The collapse of the Arecibo telescope, ending 57 years | Science

The collapse of the Arecibo telescope, ending 57 years |  Science

The second cable on November 7 tore through the dish plates of the Arecibo telescope and brought the instrument’s suspended platform to the point of collapsing.

Arecibo Observatory / University of Central Florida

Written by Eric Hand

Arecibo went observatory. Ramon Lugo, director of the Florida Space Institute at the University of Central Florida, which manages the site, said its 900-tonne instrument platform, suspended above a plate in the karst hills of Puerto Rico, collapsed this morning, around 8 a.m. local time. A 57-year-old radio telescope for the National Science Foundation (NSF). On November 19, NSF decided to shut down the observatory after two cable outages that brought the platform to the brink of collapse. But in the end, he couldn’t survive long enough for a doomed demolition.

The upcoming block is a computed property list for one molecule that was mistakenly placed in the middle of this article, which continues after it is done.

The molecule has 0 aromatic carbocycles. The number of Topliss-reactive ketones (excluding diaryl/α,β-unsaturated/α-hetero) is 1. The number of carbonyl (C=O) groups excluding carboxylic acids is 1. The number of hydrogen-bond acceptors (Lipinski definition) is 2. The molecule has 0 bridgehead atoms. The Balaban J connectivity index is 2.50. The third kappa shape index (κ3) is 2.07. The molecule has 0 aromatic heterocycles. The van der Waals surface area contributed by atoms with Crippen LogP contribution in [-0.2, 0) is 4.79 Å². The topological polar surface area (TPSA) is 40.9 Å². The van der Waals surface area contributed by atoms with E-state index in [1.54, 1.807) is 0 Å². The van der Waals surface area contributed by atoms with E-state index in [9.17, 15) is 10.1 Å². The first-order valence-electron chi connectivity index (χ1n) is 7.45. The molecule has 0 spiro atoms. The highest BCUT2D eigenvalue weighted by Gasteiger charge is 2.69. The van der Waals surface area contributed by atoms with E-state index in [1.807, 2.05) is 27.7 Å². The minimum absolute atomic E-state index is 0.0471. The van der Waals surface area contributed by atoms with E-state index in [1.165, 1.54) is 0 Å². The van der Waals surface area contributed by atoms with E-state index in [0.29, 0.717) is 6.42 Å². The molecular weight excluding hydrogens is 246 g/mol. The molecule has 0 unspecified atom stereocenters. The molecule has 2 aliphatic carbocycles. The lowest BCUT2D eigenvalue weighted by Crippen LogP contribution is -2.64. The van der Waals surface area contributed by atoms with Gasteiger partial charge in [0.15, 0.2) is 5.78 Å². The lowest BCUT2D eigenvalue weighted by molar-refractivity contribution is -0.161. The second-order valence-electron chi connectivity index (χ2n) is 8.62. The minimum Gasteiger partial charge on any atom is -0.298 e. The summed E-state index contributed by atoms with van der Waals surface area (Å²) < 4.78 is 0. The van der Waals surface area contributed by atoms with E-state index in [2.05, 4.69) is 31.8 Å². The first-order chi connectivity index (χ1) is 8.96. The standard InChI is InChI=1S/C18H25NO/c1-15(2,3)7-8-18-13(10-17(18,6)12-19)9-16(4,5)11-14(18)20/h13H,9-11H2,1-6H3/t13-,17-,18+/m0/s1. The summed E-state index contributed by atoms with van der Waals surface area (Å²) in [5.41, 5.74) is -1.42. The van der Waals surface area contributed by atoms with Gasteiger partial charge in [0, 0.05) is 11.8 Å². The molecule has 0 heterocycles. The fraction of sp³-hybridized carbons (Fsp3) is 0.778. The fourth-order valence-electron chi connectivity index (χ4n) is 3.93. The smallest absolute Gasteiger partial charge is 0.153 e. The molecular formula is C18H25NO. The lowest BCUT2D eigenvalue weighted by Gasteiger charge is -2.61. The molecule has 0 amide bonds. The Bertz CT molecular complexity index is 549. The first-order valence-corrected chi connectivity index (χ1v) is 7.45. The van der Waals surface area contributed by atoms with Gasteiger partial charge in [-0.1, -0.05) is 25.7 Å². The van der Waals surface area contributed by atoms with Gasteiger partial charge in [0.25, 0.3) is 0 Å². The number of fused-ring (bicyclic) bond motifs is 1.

“I feel sick in my stomach,” says Logo, fending off his tears. “Honestly, there has been a lot of hard work by a lot of people trying to restore this facility. It’s disappointing that we weren’t successful. It’s really a difficult morning.”

Logo says there was no one near the plate when the platform fell. But he did not have all the details about how the structure collapsed. He believes this was due to the failure of one of the remaining cables connecting the platform to one of the three support towers. These cables were carrying extra stress after the previous two failures. Since the Thanksgiving holiday, Lugo says, these remaining cables have been broken at a rate of about one per day. He says he told NSF the structure only had a week or two left before it collapsed.

Lugo says engineers will examine the condition of the three supporting towers today and see if they can assemble how they collapse. He is concerned about the 130 members of the observatory and their future. “I can’t imagine how they feel,” he says.

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